a rose rose from her roots

a flower, said sponge and left it at that.
what else can you say i ask you, said the next next to sponge and stared at the flower. he reached into his pocket and got his sandwich out, tore bits off and threw them at the flower. the flower stood tiny and still. a pigeon landed nearby and waddled over and another pigeon and another one, both closer to the sandwich bits and snatched them. the first storms in, a clumsy fight, sparrows take advantage, the flower looks deranged. not a rose i tell you, the man said, a rose wouldn’t have gotten through the pavement. he carefully put his foot on the flower and moved it back and forth, slowly. the bread’s gone, i’m trying to lose some wait, a minute here, a moment there, he said.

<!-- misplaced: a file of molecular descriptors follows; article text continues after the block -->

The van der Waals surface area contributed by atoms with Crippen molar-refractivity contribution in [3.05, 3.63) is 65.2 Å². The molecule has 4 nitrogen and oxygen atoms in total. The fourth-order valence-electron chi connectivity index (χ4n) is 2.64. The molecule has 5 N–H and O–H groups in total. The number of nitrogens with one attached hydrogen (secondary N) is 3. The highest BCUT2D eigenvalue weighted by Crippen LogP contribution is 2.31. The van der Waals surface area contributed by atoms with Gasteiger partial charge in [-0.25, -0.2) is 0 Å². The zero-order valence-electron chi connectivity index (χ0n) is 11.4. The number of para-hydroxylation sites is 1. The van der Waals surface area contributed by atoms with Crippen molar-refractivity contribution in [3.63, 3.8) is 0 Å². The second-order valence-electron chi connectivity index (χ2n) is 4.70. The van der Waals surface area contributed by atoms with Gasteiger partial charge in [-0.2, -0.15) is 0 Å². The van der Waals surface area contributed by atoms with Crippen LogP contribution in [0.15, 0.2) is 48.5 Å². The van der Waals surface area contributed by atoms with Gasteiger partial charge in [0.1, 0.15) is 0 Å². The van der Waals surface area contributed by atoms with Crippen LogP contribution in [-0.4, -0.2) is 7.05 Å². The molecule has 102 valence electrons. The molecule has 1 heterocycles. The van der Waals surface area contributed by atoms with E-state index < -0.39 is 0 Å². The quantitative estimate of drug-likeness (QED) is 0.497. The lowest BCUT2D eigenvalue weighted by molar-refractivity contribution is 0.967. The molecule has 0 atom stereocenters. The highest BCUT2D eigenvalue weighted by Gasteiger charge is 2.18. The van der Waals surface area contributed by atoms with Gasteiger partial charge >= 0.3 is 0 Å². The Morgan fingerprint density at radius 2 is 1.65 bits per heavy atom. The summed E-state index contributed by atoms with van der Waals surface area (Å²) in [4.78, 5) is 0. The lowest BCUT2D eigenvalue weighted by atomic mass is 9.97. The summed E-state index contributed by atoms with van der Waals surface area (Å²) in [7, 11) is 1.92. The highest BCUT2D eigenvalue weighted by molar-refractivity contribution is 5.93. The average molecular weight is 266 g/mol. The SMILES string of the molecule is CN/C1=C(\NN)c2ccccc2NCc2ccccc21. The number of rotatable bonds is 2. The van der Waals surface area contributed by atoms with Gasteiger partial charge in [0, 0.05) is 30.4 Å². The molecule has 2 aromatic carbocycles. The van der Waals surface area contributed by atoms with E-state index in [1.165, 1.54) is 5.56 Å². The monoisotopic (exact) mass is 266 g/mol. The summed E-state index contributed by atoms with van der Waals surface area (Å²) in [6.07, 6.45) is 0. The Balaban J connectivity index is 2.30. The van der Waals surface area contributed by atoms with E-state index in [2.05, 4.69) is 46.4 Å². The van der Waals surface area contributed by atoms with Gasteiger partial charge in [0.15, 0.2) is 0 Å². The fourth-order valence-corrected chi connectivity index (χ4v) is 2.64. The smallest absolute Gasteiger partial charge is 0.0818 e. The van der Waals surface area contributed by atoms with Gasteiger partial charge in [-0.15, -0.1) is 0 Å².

good luck, said sponge.
thank you, the man said, i will need it. there are adverse weather conditions.

sun rose

the sun rose to a morning and did not pay attention to any details. there weren’t any.
sponge, breadroll and block of wood did exercise to open their meridians.
once they’re open, said sponge, we have some tea.
all cheered and jolly puns penetrated the air.

© the Book of Sponge and Others.